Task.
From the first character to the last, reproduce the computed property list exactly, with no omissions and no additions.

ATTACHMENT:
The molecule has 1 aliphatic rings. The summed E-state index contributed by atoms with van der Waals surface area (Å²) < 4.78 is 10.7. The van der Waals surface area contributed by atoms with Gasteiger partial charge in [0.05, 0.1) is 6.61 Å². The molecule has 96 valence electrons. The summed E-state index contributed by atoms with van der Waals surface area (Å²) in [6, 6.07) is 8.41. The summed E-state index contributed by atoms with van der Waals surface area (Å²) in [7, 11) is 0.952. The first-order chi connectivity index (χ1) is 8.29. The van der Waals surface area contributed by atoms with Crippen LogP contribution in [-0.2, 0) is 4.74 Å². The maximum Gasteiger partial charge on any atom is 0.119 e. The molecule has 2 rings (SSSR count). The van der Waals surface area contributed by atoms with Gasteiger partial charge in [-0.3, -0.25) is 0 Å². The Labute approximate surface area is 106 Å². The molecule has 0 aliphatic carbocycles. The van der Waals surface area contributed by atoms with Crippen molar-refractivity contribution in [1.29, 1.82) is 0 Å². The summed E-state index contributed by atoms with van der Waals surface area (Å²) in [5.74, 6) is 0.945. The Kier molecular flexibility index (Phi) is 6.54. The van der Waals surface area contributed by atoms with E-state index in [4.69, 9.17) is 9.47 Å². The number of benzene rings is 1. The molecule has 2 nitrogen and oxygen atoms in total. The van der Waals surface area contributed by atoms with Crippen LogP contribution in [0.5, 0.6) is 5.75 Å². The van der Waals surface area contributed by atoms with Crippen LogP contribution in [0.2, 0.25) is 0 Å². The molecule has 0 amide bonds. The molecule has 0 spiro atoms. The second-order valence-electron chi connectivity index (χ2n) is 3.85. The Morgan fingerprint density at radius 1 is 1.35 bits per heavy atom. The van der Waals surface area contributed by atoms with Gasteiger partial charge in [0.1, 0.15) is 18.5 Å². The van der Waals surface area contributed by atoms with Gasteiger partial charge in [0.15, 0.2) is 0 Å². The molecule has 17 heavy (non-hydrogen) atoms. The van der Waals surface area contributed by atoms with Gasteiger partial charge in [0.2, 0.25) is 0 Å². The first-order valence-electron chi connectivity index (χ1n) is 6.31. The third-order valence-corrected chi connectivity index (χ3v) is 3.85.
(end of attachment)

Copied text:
The molecule has 1 aliphatic rings. The summed E-state index contributed by atoms with van der Waals surface area (Å²) < 4.78 is 10.7. The van der Waals surface area contributed by atoms with Gasteiger partial charge in [0.05, 0.1) is 6.61 Å². The molecule has 96 valence electrons. The summed E-state index contributed by atoms with van der Waals surface area (Å²) in [6, 6.07) is 8.41. The summed E-state index contributed by atoms with van der Waals surface area (Å²) in [7, 11) is 0.952. The first-order chi connectivity index (χ1) is 8.29. The van der Waals surface area contributed by atoms with Crippen LogP contribution in [-0.2, 0) is 4.74 Å². The maximum Gasteiger partial charge on any atom is 0.119 e. The molecule has 2 rings (SSSR count). The van der Waals surface area contributed by atoms with Gasteiger partial charge in [-0.3, -0.25) is 0 Å². The Labute approximate surface area is 106 Å². The molecule has 0 aliphatic carbocycles. The van der Waals surface area contributed by atoms with Crippen molar-refractivity contribution in [1.29, 1.82) is 0 Å². The summed E-state index contributed by atoms with van der Waals surface area (Å²) in [5.74, 6) is 0.945. The Kier molecular flexibility index (Phi) is 6.54. The van der Waals surface area contributed by atoms with E-state index in [4.69, 9.17) is 9.47 Å². The number of benzene rings is 1. The molecule has 2 nitrogen and oxygen atoms in total. The van der Waals surface area contributed by atoms with Crippen LogP contribution in [0.5, 0.6) is 5.75 Å². The van der Waals surface area contributed by atoms with Crippen LogP contribution in [0.2, 0.25) is 0 Å². The molecule has 0 amide bonds. The molecule has 0 spiro atoms. The second-order valence-electron chi connectivity index (χ2n) is 3.85. The Morgan fingerprint density at radius 1 is 1.35 bits per heavy atom. The van der Waals surface area contributed by atoms with Gasteiger partial charge in [0.1, 0.15) is 18.5 Å². The van der Waals surface area contributed by atoms with Gasteiger partial charge in [0.15, 0.2) is 0 Å². The molecule has 17 heavy (non-hydrogen) atoms. The van der Waals surface area contributed by atoms with Gasteiger partial charge in [0.2, 0.25) is 0 Å². The first-order valence-electron chi connectivity index (χ1n) is 6.31. The third-order valence-corrected chi connectivity index (χ3v) is 3.85.